“I know myself linked by chains of fires,
to every woman who has kept a hearth.
In the resinous smoke
I smell hut, castle, cave,
mansion and hovel,
See in the shifting flame
my mother and grandmothers
out over the world.”
I used the quote above as my winter solstice Facebook posting last year. It reminds me of a quote from Margaret Atwood used in the book Sacred Circles, “Sons branch out, but one woman leads to another.” One of the powerful gifts of feminist spirituality is the sense of intergenerational connectedness to all women of all time. We begin to sense the buried matrilineal links across time and culture. Links that have often been culturally, socially, and religiously broken on purpose as a way to separate and disempower women and to bury women’s wisdom. I believe a potent source of female power lies in the female body and that body wisdom has been suppressed and denied over the course of many years as a means of oppression and control. One of the root issues of patriarchy is who “owns” women’s bodies—is it men, is it the government, is the medical system, or is it the woman herself? (you know my pick).
Body wisdom and sources of power
Considering power, sources of power, and body wisdom, I appreciated reading Barbara Starrett’s essay The Metaphors of Power in the book The Politics of Women’s Spirituality. While she used abortion as her example, I have modified and paraphrased her thoughts to make the idea about birth instead. Starrett originally states, “We can create power centers both within and outside ourselves…Power is where power is perceived. Power resides in the mind. We can give or withhold power through our beliefs, our felt thoughts.” Medical professionals can make decisions about a woman’s body and birth choices effectively only as long as women believe that the professionals have the right to do this. When women reclaim the power to decide for themselves about birth, the doctors proclaim in a vacuum. Their power depends on the transference of our power, through our belief that this is right…Power is where power is perceived. This also means that in any given in-the-world situation, we can intentionally set up our own power centers. If we believe that power resides in those centers, it will. We will act successfully on this belief. Women’s organizations, unions, birth coalitions, etc., will never work unless we regard them, “as the legitimate centers of power…We must grant our own power to ourselves” (p. 191).
While this comes a little too close for comfort to me with the idea that “we create our own reality” (which I cannot fully embrace due to the logical extension into blaming the victim that it creates), I connect deeply with the idea that we must treat women’s organizations and work as legitimate power sources. I think of books/movements like Our Bodies, Ourselves, for example. To me, this is a definitive women’s health resource—by women, for women and separated from the medical establishment that often dehumanizes women. If we continue to believe our “alternative” structures are just that, “alternative,” then the dominant model is still the norm and still accepted, even by us, as “normal.”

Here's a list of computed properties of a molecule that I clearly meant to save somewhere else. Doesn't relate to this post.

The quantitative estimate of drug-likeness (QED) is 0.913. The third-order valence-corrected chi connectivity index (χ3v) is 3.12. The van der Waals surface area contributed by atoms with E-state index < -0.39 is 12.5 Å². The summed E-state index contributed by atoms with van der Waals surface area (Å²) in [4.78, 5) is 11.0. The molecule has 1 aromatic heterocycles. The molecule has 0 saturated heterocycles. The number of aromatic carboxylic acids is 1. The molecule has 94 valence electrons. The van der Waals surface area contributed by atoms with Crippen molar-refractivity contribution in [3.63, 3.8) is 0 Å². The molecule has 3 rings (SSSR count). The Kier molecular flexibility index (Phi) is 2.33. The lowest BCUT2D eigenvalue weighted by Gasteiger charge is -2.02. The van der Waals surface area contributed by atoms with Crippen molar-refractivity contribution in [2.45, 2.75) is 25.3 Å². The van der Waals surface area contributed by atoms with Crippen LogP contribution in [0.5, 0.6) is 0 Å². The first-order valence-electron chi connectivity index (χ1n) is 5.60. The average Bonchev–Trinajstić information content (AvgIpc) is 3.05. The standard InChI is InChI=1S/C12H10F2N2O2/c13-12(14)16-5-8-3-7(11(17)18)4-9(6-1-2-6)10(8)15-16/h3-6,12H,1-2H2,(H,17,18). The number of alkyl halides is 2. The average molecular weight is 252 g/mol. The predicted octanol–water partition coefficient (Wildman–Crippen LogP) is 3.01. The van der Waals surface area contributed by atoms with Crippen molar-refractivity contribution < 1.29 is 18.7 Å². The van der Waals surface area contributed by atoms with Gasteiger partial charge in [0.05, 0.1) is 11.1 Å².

Starrett continues her essay by sharing that “It is necessary for some women to risk total reclamation, to risk the direct and intentional use of power, in bold, even outrageous ways. It takes only a minority of women to alter present reality, to create new reality, because our efforts are more completely focused, more total.” (p. 193) This is the risk that the creators of Our Bodies, Ourselves took. It is the risk birth activists and women’s health activists continue to take.
Peggy O’Mara tackles a similar topic in her essay, “Holy Mother,” in her collection of essays The Way Back Home, observing:
We live in a society…that romanticizes and trivializes the feminine…we live in an economy that regards women as cheap labor. In the marketplace, women work for less than men. At home, we do the large majority of the work. I believe that we enslave ourselves.
Is it any wonder, then, that we have not successfully resolved the childcare debate? Child care and national family policy are process issues, and thus sexist issues. Women themselves engage in sexism when they debate the either/or dichotomy of work or home. Too often, we do not realize the devaluation involved in playing by the crumbling rules of a male-dominated society rather than making up our own. The matriarchal process-based model comes from a religious belief system in which the Divine is immanent, within life, within us, ascribing sacredness to the ordinary processes of daily life. Rather than choosing between opposites, let us evolve a culture that values both the product and the process, a culture that synthesizes both the patriarchy and the matriarchy.
…we must put all of our loves–work and family, mothering and career, self and others—on the bargaining table at once, and not assume that because we are women, we must acquiesce to the cultural ideal. To run our personal lives in enslavement to an economic reality that does not serve our needs makes society crazy.
In a brief except from author Libba Bray, she states that for years she “…heard feminist Gloria Steinem described as ‘shrill’ and ‘hostile’ and many other dismissive, denigrating terms. But after reading about her struggles as a human being and as a leader of feminism’s second wave…I got a truer picture…I learned that it’s far too easy for women to be shamed into staying quiet about their lives–their dreams, needs, desires, anger, aspirations—and that the old adage, ‘Well-behaved women seldom make history’ is all too true.”